The sea is a source of livelihood for countless people, and has driven countless economies across history – but it’s also a dark, terrible and dangerous thing that is fundamentally hostile to human life. It’s no surprise that sailors are stereotypically known as a superstitious bunch, or that there’s a venerable literary trope – from the Rime of the Ancient Mariner to Pirates of the Caribbean – of ships lost at sea, crewed by the damned souls of those who were lost with them. Sunken ships are also just… well, frankly eerie. They evoke the idea of “nature reclaiming” the ephemeral works of humanity in the same way as terrestrial ruins, but the weightless quality of the underwater environment, along with the unfamiliar behaviour of light and sound, adds another layer of strangeness. Dhelmise – a Ghost-type who aesthetically draws upon the image of a sunken ship overtaken by marine life – is certainly referencing that idea. The notion of seaweed having a soul is just ludicrous enough that I’m willing to believe the Pokédex is talking out of its junk folder. We have seen another Alolan Pokémon who claims to be the soul of something unlikely, though: Palossand, who exists because of a curse on places of historical bloodshed (and also feeds on life force). Each grain of sand has its own will – its own “soul” – not because sand in the Pokémon world is inherently sentient, but because something terrible happened on Hano Beach long ago, and there are still restless spirits out there, looking to exact revenge upon the living. Maybe Dhelmise, similarly, form when seaweed is corrupted by the lingering, resentful souls of shipwrecked sailors. Heck, maybe Dhelmise specifically form from the lost souls of whalers, and that’s why they are so particular about hunting Wailord. After all, whalers wanting vengeance against their quarry is something of a trope in its own right. I can imagine, perhaps, a sort of twisted supernatural symbiosis between a pre-existing “carnivorous” seaweed and the vengeful souls of lost sailors, giving rise to a unique hybrid creature.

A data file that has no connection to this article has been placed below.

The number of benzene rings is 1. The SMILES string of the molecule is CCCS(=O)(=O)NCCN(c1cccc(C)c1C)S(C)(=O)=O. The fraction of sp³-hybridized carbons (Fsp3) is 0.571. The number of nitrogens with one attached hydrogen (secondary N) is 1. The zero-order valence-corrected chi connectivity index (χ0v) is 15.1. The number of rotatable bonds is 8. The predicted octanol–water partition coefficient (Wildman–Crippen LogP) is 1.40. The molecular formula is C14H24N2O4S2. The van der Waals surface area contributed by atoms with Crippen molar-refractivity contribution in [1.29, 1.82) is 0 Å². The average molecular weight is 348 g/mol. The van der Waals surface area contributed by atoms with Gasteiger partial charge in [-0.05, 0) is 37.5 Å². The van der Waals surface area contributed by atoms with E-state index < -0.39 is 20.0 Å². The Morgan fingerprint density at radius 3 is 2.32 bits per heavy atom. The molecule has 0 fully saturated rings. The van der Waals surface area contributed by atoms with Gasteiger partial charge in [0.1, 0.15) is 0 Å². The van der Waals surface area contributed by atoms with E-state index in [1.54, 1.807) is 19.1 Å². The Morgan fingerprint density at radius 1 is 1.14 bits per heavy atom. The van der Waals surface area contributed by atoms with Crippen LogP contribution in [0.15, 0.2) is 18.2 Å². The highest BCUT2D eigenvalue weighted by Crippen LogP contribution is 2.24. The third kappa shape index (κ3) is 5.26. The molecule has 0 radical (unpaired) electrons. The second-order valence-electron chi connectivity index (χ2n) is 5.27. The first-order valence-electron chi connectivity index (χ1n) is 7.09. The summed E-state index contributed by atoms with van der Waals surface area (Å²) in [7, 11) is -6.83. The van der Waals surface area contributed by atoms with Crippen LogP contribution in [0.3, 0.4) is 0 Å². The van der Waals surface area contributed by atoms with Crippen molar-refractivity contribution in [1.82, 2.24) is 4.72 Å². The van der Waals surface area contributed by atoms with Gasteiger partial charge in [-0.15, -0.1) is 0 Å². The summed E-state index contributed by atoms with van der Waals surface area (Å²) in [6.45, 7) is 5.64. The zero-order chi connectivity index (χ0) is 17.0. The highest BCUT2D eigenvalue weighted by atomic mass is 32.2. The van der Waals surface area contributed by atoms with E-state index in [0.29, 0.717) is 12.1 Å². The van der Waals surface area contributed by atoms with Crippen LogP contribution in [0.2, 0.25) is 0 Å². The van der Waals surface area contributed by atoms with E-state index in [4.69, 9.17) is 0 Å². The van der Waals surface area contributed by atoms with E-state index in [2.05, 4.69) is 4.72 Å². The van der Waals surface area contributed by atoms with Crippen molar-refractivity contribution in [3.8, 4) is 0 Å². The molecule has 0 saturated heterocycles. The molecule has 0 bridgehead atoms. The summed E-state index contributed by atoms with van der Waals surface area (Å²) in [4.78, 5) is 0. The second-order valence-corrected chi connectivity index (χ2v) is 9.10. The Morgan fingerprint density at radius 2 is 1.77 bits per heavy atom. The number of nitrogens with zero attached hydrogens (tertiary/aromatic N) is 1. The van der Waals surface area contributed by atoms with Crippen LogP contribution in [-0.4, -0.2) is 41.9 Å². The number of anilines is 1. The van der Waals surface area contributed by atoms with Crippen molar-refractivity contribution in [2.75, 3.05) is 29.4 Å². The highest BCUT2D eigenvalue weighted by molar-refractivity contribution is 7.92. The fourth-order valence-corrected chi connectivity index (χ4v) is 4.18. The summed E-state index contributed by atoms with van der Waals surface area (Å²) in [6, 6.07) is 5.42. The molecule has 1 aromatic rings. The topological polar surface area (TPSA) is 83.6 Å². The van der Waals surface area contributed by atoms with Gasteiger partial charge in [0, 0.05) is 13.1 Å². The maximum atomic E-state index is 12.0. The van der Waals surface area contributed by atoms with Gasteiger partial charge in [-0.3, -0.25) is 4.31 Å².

As fun as speculation is, though, there’s a more concrete section that this entry needs as well. In the games, Dhelmise is a Ghost/Grass dual-type, a fairly middling combination with nasty weaknesses and useful resistances in equal measure, and shared with Gourgeist, Trevenant and Decidueye. Its unique (and only) ability is Steelworker, which increases the power of its Steel attacks by 50% – effectively giving it a same-type bonus on a third type, in addition to its “natural” Ghost and Grass types. It doesn’t get the most important perk of being a Steel-type, the ridiculous number of resistances, so the main benefit Dhelmise derives from this ability is being able to hit Ice- and Fairy-types really hard (as well as the handful of Rock-types who aren’t weak to Grass anyway, like Aerodactyl and Tyrantrum). Conveniently, Dhelmise also gets a Steel-type signature move: Anchor Shot, an attack of middling power that also traps a non-Ghost-type target in play, like a Mean Look or Shadow Tag effect. Preventing an opponent from switching is a pretty powerful thing to be able to do in Pokémon, because in general “switch to [teammate A, B, C, D or E]” represents about half of your possible options for what to do on any given turn, and narrowing an opponent’s options makes them predictable and exploitable. With a monstrous attack stat to back up that trapping effect, Dhelmise is a pretty scary Pokémon – it can keep you from running, then drag you down into the depths. Anchor Shot is backed up by a terrifying Grass attack in Power Whip. I think this is potentially the strongest Grass-type physical attack in the entire game, since Kartana’s higher attack stat is tempered by the lower power of Leaf Blade, and Mega Abomasnow can’t get an item boost. Dhelmise can back these up with a nasty Earthquake as well, making it a dangerous Pokémon for Fire- or Poison-types to go after. As for a Ghost-type attack… well, Ghost attacks are more complicated.